I never knew what God was—I still don’t know. I don’t hold in my mind such a clear idea of Him as you do, when you blame Him for the pirates that took Father’s fortune, for the collapse of your dreams and the disappearance of all your rich suitors—I know I didn’t lose what you did, and it was easier for me, but it never surprised me. I can’t define why exactly, except that maybe I knew that what we had owned we had not really owned, for our life had always seemed to me as great a mystery as everything else in this world, the doves singing over and over each other or the glassblower’s trembling hands or the minstrel’s songs which were always sad but which made people happy. I will always feel nostalgic for those evenings we spent in the country, once we left everything behind for the little cottage out there by the Golden River—when I’d finished my work and sat alone by the creek and looked at the stars and the invisible light behind them. Addie, you were weeping in your bed, and Lara, you were disappearing half the night, wandering in hungry rage we knew not where—and I was so sad for you both, I loved you with all the love I knew, and yet I was not afraid. God was a question I could never answer, and I loved the not knowing. I love it still.
You may laugh at all of this, my dear elders, my savvy sisters. I don’t write it in the language you are accustomed to hear me in—I who never use more than a few words to answer your questions. When I read my old diaries back to myself, I find that I hardly exist in them. They are first my childhood impressions of the world, and then later my retellings of your love stories and adventures—when I was yet too young to imagine such things for myself. Oh Lara, you were always the talk of the town, with your elegant bones and sharp, wistful face framed by layers of dark red wings. And Addie, darling “Adeline” upon so many fervent lips—how languid your walk, your shoulders drenched in freckles, your face always laughing. If I walked with you, I only did it to help your cause—to increase the dazzling spectacle of our hair, that fever of red, red hair which you both wore loose but I always kept in braids. You used to tell us, Lara, when we were children, that in the old days before the Savior, on the old continent, our people believed red-heads were touched by the fire of gods. I don’t know if it’s true, but unlike other aberrations, red hair did always seem to dazzle our peers, inspiring wistfulness instead of suspicion. I enjoyed sharing that magic halo with you, in my quiet way. But the truth is my hair is darker, duller, a shadow of your own. I hid my boyish, narrow body behind your curves. I never looked at myself in the mirror if I could help it—my face too severe, and dusky like our Wye mother’s, not fair like yours. I never wanted a separate identity from the one we shared. If someone had told me, two years ago, that I would ever part from you for more than a day, how it would have wounded and bewildered my heart just to think of it.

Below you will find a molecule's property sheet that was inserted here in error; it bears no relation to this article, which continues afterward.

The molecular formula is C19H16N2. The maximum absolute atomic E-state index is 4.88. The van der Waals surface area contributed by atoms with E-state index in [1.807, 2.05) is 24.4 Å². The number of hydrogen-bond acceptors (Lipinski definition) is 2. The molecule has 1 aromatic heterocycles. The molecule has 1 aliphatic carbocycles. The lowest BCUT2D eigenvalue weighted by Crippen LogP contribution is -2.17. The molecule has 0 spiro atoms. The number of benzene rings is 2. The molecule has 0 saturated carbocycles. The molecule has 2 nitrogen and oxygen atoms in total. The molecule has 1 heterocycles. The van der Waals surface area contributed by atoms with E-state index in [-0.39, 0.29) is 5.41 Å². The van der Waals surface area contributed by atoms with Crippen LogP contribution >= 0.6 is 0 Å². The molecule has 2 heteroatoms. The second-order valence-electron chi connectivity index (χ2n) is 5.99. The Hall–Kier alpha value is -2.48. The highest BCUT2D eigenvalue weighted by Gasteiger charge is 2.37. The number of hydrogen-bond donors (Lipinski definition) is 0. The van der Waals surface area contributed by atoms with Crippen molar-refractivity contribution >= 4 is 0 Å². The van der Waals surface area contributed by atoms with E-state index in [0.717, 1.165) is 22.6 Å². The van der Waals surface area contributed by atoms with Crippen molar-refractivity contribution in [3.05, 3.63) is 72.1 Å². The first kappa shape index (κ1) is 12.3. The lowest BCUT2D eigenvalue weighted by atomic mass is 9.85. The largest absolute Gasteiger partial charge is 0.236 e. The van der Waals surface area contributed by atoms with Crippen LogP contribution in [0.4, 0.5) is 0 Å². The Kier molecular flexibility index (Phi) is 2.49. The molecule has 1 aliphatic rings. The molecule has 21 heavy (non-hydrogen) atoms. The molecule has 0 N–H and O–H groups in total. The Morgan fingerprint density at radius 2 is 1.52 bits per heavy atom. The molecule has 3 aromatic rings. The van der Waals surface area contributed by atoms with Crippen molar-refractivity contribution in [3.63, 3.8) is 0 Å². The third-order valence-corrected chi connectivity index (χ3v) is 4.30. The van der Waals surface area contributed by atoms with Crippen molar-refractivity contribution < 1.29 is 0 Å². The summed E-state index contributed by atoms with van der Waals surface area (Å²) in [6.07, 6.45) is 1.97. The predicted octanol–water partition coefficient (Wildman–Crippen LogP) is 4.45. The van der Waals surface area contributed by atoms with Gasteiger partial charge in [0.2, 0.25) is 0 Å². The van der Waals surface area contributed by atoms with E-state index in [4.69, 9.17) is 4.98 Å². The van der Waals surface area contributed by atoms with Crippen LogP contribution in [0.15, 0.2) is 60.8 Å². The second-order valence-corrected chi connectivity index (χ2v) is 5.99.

It still does. I cannot bear that I shall not see you again until some unknown time. It is the only thing that mars my happiness—that, and the fear that you will not forgive me. I adore you, both of you. I was perfectly content doing most of the housework, even when poor Father scolded you for your neglect of it—I understood that you suffered as I did not, that you had lost more, and I loved to work for my family, I loved to know that I could be there for you in any small way. To be honest—I think you know this—I always tried harder than you did to replace our mother, who after all died giving birth to me, so I felt a certain responsibility. Perhaps, I think now, I was not actually born to be a merchant’s daughter, though of course I will always be grateful and admiring of Father’s hard work and the esteem in which he was once held. What I mean is that working with my hands, taking care of home, of family, of animals, of vegetables—of anything—I felt at home in myself for the first time. But now Lara, now I have seen you married well enough, though I don’t think you realize how well, and your good husband will take care of Father in his declining years, I know. Addie, I know you will soon be well cared for, too—I saw it in your prospects during that brief time when I was home.
Now it is my husband who needs me. And I, Mina, rejoice to be needed by him.
His name is Nicolai—Nicolai Wolf, I call him, for he was cursed to be one for fifty years. Everything I wrote just now about God, and the dreams I dreamed when I was young—perhaps I have been trying to prepare you for a kind of magic you will not believe. And yet you believed well enough in unicorns, when Father came here hunting their ivory—the very last of it, they said, that could be found in the world. Well he found none, because the unicorns were all destroyed or disappeared all those many years ago. Nor are there any real wolves here any longer—those, too, were massacred long ago. It was for these crimes, and more, that Nicolai—and all his people—were cursed by the Dark Faerie Rhiannon. I suppose she wanted him to experience the desolate loneliness of an animal who cannot bear to live without his pack, in a land where he was the only one, so that he would understand the devastation his people had wrought upon this place. They are called the Ghost People now. But once they called themselves the Unicorn Riders. It is a long story, one I hope to tell you in person one day when we see each other again. But for now I imagine you have enough to take in, if you are reading this—and as I write it I am distracted by a nervous anxiety, as dusk falls so gently, too gently, over the castle stones and my love has not yet come home...